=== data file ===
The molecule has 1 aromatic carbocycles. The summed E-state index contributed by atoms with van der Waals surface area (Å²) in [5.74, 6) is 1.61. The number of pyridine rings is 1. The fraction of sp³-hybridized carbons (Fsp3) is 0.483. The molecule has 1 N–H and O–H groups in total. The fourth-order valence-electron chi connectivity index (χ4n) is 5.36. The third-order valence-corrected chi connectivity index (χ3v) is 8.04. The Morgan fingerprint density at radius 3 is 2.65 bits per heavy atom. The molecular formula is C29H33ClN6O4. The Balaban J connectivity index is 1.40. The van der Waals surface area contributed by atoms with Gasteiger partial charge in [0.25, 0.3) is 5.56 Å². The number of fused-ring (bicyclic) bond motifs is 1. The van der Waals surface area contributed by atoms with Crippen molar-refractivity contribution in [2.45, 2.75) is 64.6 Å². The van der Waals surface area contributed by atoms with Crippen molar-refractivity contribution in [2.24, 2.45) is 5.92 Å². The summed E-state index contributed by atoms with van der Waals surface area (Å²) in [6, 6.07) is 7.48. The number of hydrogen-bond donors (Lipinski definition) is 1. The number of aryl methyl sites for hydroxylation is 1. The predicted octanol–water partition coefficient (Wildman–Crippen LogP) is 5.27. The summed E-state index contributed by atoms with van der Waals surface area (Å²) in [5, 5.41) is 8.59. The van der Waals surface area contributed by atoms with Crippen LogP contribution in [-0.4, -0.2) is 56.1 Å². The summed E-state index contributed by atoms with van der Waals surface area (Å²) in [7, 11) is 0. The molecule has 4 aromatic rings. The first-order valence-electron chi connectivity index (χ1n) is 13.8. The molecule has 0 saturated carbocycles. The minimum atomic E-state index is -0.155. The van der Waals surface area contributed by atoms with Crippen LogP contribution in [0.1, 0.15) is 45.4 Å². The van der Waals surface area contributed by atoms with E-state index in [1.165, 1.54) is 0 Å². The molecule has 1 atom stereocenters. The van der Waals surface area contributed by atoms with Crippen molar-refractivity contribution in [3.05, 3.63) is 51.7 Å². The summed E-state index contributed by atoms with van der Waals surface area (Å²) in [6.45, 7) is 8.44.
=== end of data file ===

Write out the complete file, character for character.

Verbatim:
The molecule has 1 aromatic carbocycles. The summed E-state index contributed by atoms with van der Waals surface area (Å²) in [5.74, 6) is 1.61. The number of pyridine rings is 1. The fraction of sp³-hybridized carbons (Fsp3) is 0.483. The molecule has 1 N–H and O–H groups in total. The fourth-order valence-electron chi connectivity index (χ4n) is 5.36. The third-order valence-corrected chi connectivity index (χ3v) is 8.04. The Morgan fingerprint density at radius 3 is 2.65 bits per heavy atom. The molecular formula is C29H33ClN6O4. The Balaban J connectivity index is 1.40. The van der Waals surface area contributed by atoms with Gasteiger partial charge in [0.25, 0.3) is 5.56 Å². The number of fused-ring (bicyclic) bond motifs is 1. The van der Waals surface area contributed by atoms with Crippen molar-refractivity contribution in [2.45, 2.75) is 64.6 Å². The van der Waals surface area contributed by atoms with Crippen molar-refractivity contribution in [2.24, 2.45) is 5.92 Å². The summed E-state index contributed by atoms with van der Waals surface area (Å²) in [6, 6.07) is 7.48. The number of hydrogen-bond donors (Lipinski definition) is 1. The number of aryl methyl sites for hydroxylation is 1. The predicted octanol–water partition coefficient (Wildman–Crippen LogP) is 5.27. The summed E-state index contributed by atoms with van der Waals surface area (Å²) in [5, 5.41) is 8.59. The van der Waals surface area contributed by atoms with Crippen LogP contribution in [-0.4, -0.2) is 56.1 Å². The summed E-state index contributed by atoms with van der Waals surface area (Å²) in [7, 11) is 0. The molecule has 4 aromatic rings. The first-order valence-electron chi connectivity index (χ1n) is 13.8. The molecule has 0 saturated carbocycles. The minimum atomic E-state index is -0.155. The van der Waals surface area contributed by atoms with Crippen LogP contribution in [0.1, 0.15) is 45.4 Å². The van der Waals surface area contributed by atoms with E-state index in [1.165, 1.54) is 0 Å². The molecule has 1 atom stereocenters. The van der Waals surface area contributed by atoms with Crippen molar-refractivity contribution in [3.05, 3.63) is 51.7 Å². The summed E-state index contributed by atoms with van der Waals surface area (Å²) in [6.45, 7) is 8.44.